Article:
Find Baylor's selection somewhat ironic? Wilkinson tells us that the whole story is even more so. Starr and his wife have decide to convert from their long-time membership in the Churches of Christ (baptism is necessary for salvation) to Baptism (baptism not necessary for salvation) before he is sworn in as the university's new president. Yes, Starr's not even Baptist. Couldn't the university simply "welcome his commitment to embrace the university’s distinctive heritage as a Baptist institution while remaining true to his own faith tradition, and move on?" Apparently not. Instead his timely conversion seem manipulated and showy.

As to the other meaningful tasks ahead of him, Starr explains in a recent interview:

“Our great mediator is Christ Jesus, our Lord,” he added, affirming the individual’s right and responsibility to relate directly to God, as well as Baptists’ non-hierarchical view of divine relationship that reflects those principles.

“We have been given gifts of reason to seek to discern biblical truth and then to exercise our conscience,” he said. And this manifestation of soul competency results in “the precious, almost quintessentially American but deeply Baptist, commitment to the separation of church and state.”

Asked about his feelings for Baylor’s J.M. Dawson Institute, which historically has championed church-state separation, Starr said Baylor should be a leader in affecting culture. “Baylor is particularly situated to reflect on the growth of the central government” and to grapple with questions regarding the role and relationship of religious institutions to the state and to individuals within the state, he said.

Acknowledging he will have a lot to learn from his fellow Texas Baptists, Starr affirmed his commitment to Baylor’s strong, historic relationship to the BGCT.

For its part, Baylor can contribute to the strength of Texas Baptists by training young people to be strong people of faith throughout their lifetimes.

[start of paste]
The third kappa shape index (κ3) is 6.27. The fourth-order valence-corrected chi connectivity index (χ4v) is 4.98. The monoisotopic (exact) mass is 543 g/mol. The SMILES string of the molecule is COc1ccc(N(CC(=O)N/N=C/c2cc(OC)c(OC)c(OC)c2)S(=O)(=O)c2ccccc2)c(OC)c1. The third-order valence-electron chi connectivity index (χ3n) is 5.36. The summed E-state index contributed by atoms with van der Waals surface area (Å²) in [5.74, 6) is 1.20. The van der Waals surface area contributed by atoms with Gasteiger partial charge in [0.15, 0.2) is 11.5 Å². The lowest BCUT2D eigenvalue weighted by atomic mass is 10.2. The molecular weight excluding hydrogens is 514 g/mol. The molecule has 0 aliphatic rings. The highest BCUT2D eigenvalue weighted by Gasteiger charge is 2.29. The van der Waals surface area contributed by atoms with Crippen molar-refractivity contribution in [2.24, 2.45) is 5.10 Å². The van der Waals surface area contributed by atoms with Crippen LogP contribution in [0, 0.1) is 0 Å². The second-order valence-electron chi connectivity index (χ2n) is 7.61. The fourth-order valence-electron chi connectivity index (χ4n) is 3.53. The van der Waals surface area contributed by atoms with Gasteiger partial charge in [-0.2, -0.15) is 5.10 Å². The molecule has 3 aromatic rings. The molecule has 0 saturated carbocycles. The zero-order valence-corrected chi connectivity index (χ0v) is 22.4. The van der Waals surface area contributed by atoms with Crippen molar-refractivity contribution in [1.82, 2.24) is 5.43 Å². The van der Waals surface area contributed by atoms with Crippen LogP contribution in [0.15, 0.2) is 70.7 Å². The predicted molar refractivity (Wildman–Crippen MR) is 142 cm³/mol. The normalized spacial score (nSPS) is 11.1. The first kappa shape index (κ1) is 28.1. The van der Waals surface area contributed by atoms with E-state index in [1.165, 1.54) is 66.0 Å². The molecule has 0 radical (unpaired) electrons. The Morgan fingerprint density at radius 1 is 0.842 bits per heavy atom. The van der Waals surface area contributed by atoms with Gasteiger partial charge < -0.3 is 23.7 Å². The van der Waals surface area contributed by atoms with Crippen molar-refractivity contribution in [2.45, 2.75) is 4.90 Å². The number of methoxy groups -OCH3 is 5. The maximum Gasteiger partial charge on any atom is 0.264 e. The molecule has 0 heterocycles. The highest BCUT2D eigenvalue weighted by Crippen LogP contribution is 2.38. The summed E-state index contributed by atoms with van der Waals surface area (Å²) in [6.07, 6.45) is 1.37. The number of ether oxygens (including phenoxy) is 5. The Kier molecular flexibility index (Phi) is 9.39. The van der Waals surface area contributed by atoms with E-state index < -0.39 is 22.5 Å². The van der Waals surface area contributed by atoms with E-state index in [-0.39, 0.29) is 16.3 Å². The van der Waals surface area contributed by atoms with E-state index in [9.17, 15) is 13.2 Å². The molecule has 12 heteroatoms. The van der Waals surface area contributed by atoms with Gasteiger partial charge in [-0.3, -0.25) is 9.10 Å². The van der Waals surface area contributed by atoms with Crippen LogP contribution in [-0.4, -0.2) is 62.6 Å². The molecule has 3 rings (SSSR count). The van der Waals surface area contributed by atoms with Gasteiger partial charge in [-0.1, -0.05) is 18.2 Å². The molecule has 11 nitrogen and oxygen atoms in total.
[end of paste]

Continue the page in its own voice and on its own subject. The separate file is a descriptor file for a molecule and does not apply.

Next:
This should begin with freshman orientation, with a lesson on the Baptist principles that led Texas Baptists to found the university 165 years ago, he explained. Baylor should teach students to develop a “moral sense of connection to this cloud of witnesses who have gone before, to what led them to found this Baptist university that has had a global impact.”

Starr also affirmed Baptists for their historic commitment to establish institutions that minister to “the least” of society. That commitment continually manifests itself in “current, active, purposeful engagement ... through all avenues of Baptist life, pouring themselves into kingdom service.” During the administrations of Starr’s two immediate predecessors -- Robert Sloan and John Lilley -- the “Baylor family” sharply divided over the university’s nature and future.

The president can make an impact on the future and the relationships of Baylor’s constituencies through his style of leadership, Starr said.

“It’s the duty of a servant leader to take seriously the Baylor mission of the creation and fostering of a caring community,” he said. “We are in fellowship with one another in common cause, and each voice needs to be listened to with dignity and respect.”

That he's exactly the right person to espouse separation of church and state, end division and exercise dignity and respect is hard to believe. At least Pepperdine Law School, where Starr has been employed, won't get kicked around any more.

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Nature, Science and Religion Are Coming Together.

At CNN, Todd Leopold talks to Margaret Atwood about her new novel, "The Year of the Flood," which is meant as a sequel to "Oryx and Crake," a book I've had on my "to read" pile for a few years now. The interview made me pull out the book from the bottom of the stack primarily because of the following bit:

"Flood" is, in some ways, a continuation of "Oryx and Crake," which introduced much of its world. The characters Oryx and Crake, the latter a genetic engineer, have small but pivotal roles. Atwood says she decided to continue the story because "so many people said, 'What happens?' ... I didn't know the answer, and therefore had to think about that."

A number of the issues raised in "Oryx and Crake," she continues, piqued her interest, particularly since they parallel what's going on in real life. "One of those is the way that nature, science and religion are coming together," she says, noting the popularity of the film "Avatar." "The interesting thing to me is [the] various trends, and my religion in the book is kind of what it would be if people just got a little bit more organized, though they might not go for those [shapeless] outfits."